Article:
While this game does have third person view, even with scrolling as far away as possible, I still get a weird feeling in my head which results in my stomach revolting. Also, when I use my motorcycle, the view switches to first person view again when getting off it and the camera is right behind my character’s head. I need to scroll out again. It’s supposedly done by clicking Alt + the scroll wheel, but it didn’t register as such on the first or even the second try. Altogether, you can see that this game is still in Early Access and for me personally, it may never be playable due to simulation sickness despite a third person view.
Official release: Unknown
This is a little city-builder game. I last played it in December 2019 (bought it in February 2019) and then decided to pause until they’re closer to release. Only because I wanted to enjoy the experience when there are more buildings and when there is more to the economy. It already was really good at that point, though. I like how you don’t need to build roads. When your villagers use certain paths more often, they automatically stop growing grass there. Much like in reality. And I know that trampled paths appeared in Cultures, too. You can zoom in very close here and see all the details the developers put into the buildings. It has gotten much more depth since December and while it takes a bit to get used to the commands for building, every control is visible for you to read in building mode. I also love that you can customize your buildings somewhat. The market stalls have different visuals, for example. And you can choose to add stuff to your manor. I decided not to add a tower as it would have cost at least 2 gold coins per week for its maintenance. More if I wanted a higher tower. The developers have a roadmap that everybody can look at to see where they stand. I am most excited about the UI rehaul. They already gave us a teaser and it looks really good and much more modern!
Official release: If all goes well, September 2020
I bought it at the beginning of this year, in January. To be honest, I have no idea why I haven’t played it more yet. I think it was because while it is a city-builder game, the mechanics aren’t in a way that I could just play and I actually had to pay attention to the tutorial and read. It is basically a city-building game only that you’re on a planet. Each structure that you can build is triangular and there are interaction effects with tiles next to yours. I should probably take a look at the tutorial again (the planet “Tuto”) to not feel that lost. Even though I have not played it much and can’t possibly give a detailed review let alone good first impressions about it, I can tell that I really like what I see and I’ll definitely give it a thorough look when it does release officially.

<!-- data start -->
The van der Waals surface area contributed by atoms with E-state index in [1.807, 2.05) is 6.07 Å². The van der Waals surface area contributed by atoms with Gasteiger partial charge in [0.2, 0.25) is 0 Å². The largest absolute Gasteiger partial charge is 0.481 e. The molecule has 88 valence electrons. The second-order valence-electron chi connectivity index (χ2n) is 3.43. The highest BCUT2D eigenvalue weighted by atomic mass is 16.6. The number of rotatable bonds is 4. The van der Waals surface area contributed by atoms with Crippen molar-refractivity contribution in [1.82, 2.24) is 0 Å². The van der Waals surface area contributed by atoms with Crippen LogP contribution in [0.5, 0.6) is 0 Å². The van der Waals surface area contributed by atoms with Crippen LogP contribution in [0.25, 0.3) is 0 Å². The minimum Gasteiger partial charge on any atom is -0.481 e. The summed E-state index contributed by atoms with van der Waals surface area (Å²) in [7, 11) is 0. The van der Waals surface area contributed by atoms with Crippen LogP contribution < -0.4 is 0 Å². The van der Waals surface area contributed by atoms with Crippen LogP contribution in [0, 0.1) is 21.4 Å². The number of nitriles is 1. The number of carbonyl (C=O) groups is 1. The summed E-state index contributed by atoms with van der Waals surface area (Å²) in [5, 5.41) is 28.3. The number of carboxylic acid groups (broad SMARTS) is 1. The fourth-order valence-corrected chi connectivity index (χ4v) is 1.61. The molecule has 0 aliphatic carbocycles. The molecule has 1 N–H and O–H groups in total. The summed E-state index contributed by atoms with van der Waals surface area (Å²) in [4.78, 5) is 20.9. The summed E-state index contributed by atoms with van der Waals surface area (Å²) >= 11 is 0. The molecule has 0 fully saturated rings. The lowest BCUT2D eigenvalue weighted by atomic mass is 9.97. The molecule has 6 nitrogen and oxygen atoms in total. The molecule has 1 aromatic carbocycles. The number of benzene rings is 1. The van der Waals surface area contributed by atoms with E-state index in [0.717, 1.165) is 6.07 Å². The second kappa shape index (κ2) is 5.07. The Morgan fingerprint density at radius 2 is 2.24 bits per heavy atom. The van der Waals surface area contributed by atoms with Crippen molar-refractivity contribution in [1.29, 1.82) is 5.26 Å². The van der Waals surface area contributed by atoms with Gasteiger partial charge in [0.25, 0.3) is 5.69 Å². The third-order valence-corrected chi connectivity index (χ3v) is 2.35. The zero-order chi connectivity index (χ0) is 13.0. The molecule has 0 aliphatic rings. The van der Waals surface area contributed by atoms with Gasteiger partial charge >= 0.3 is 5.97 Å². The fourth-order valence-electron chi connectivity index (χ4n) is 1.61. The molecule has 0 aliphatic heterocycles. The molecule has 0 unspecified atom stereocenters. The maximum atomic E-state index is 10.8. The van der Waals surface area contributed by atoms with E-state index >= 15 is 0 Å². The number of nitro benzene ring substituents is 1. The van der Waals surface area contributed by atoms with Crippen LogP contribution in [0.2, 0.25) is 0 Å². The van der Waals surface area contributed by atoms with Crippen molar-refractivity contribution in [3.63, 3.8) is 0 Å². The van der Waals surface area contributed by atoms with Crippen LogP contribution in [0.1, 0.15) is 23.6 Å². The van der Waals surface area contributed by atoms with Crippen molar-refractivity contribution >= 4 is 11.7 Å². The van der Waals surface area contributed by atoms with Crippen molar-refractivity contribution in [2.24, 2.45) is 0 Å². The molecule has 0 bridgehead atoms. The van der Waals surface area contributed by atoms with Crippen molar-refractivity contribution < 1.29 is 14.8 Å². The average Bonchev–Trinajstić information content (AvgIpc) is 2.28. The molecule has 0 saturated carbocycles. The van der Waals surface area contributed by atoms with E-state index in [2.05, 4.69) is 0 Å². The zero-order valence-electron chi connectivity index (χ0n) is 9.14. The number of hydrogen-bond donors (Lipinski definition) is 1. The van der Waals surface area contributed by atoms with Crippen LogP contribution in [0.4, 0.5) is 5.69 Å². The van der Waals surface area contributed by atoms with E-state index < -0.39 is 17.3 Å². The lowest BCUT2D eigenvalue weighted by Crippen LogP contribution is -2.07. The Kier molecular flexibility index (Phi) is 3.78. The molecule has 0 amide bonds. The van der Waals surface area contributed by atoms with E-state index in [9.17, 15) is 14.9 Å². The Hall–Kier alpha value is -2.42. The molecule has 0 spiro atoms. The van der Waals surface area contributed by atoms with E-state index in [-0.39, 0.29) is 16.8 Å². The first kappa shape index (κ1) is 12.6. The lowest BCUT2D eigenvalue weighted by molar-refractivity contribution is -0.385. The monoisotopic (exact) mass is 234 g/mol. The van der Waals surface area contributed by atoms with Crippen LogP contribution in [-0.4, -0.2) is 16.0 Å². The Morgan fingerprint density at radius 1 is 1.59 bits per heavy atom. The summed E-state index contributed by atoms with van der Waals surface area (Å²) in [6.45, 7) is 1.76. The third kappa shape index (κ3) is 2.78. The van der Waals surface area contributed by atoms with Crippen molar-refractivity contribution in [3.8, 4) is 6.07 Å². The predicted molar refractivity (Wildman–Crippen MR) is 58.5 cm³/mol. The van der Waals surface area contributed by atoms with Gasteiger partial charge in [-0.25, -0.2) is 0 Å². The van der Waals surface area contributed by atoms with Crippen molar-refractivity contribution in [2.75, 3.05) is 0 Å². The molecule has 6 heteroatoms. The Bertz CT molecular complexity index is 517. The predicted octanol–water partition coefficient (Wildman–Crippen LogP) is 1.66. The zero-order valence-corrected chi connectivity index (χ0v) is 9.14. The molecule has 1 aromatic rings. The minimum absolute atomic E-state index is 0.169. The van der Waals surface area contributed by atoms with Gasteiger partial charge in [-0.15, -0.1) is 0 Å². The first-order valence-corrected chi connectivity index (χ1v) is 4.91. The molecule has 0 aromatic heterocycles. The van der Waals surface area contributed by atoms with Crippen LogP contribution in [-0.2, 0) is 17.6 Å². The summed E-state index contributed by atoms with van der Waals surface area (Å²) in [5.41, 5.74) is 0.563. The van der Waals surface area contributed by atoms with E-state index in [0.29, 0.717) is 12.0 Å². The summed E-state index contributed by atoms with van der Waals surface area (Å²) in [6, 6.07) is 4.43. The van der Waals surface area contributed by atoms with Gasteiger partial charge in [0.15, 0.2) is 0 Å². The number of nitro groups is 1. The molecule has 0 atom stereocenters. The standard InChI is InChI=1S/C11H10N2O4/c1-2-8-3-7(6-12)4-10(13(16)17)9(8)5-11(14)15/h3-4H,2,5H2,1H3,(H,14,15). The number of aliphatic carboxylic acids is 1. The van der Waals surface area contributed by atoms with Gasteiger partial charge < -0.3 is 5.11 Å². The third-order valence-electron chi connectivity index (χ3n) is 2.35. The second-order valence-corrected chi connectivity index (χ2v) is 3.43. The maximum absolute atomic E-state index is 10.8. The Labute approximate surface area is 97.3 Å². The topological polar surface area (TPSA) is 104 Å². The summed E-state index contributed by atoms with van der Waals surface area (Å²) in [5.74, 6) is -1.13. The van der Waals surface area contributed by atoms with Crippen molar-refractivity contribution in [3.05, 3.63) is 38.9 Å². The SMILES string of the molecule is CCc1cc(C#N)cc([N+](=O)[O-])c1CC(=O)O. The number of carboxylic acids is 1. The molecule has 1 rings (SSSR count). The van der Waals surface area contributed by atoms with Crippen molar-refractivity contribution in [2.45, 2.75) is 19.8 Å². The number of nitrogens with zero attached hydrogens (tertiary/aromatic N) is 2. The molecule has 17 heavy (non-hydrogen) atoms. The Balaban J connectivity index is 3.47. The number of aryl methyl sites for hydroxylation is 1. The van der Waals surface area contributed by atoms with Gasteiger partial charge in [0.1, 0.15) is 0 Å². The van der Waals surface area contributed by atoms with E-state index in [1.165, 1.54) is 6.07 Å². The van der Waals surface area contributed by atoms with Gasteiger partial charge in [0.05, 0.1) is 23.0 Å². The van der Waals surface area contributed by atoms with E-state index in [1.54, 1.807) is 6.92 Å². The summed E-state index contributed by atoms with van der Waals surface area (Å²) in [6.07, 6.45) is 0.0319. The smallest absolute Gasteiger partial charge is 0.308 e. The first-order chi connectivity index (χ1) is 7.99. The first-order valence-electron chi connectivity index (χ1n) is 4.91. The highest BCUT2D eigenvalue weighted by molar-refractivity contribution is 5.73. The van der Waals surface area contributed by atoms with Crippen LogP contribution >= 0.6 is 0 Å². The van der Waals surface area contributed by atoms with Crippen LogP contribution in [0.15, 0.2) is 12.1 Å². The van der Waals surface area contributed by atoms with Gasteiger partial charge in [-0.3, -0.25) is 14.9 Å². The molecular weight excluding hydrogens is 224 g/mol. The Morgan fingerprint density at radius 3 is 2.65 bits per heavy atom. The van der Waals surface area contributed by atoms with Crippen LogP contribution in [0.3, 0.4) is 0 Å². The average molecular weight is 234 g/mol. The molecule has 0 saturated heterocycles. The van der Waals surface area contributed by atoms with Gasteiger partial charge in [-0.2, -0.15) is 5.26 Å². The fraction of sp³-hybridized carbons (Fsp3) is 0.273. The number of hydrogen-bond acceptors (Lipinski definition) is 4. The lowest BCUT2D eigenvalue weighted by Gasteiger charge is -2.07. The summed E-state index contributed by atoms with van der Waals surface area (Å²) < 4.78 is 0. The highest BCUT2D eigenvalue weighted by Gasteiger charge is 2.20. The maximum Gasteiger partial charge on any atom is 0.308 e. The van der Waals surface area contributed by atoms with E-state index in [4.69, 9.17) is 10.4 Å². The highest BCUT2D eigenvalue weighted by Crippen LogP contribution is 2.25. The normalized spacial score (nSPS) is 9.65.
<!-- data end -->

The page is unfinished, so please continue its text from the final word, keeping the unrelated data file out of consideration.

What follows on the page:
Official release: Beginning of 2021
I bought this in March 2020, after trying out the free prologue. It’s rare these days to get a game demo and since this isn’t the kind of game I usually buy without hesitating, it certainly helped me in making that decision. I don’t regret this purchase. The developer just posted an updated roadmap on July 17. Below the image, you can find a month by month list of when they plan to add which features. That’s certainly ambitious! It’s a fun little game to play in the evenings as it doesn’t need too much attention. That is, it’s not a real-time strategy game. There’ve been a lot of games now with the twist of you playing the monster defeating the heroes, but since there are always more games where you are the hero killing monsters, I don’t think there can be too many of these.
Official release: Unknown
This is one of the more recent additions. I bought it in May 2020 and it was also the first game I bought in the Epic Store (the second and only other game is “Surviving the Aftermath” – see below). The original publisher went bankrupt, apparently, and they got this deal from Epic. Even if they never finished and released the game, I would have still already gotten my money’s worth and much more. My current playtime is somewhere along 5+ days. I am currently not playing it that much because as much fun as it was, I need a little break now (meaning I don’t play it every single evening…). Still, it really is a great game and very playable already. There are some bugs, mostly with text that doesn’t fit. The family tree gets wonky once the family relations get more complicated (my sister married the widower of my cousin who is still attached to that side of the family in the family tree which means that their kid is my niece but officially listed as the kid of my cousin…). It’s a great turn-based strategy game with a touch of soap opera and randomness thanks to the events.
Official release: Unknown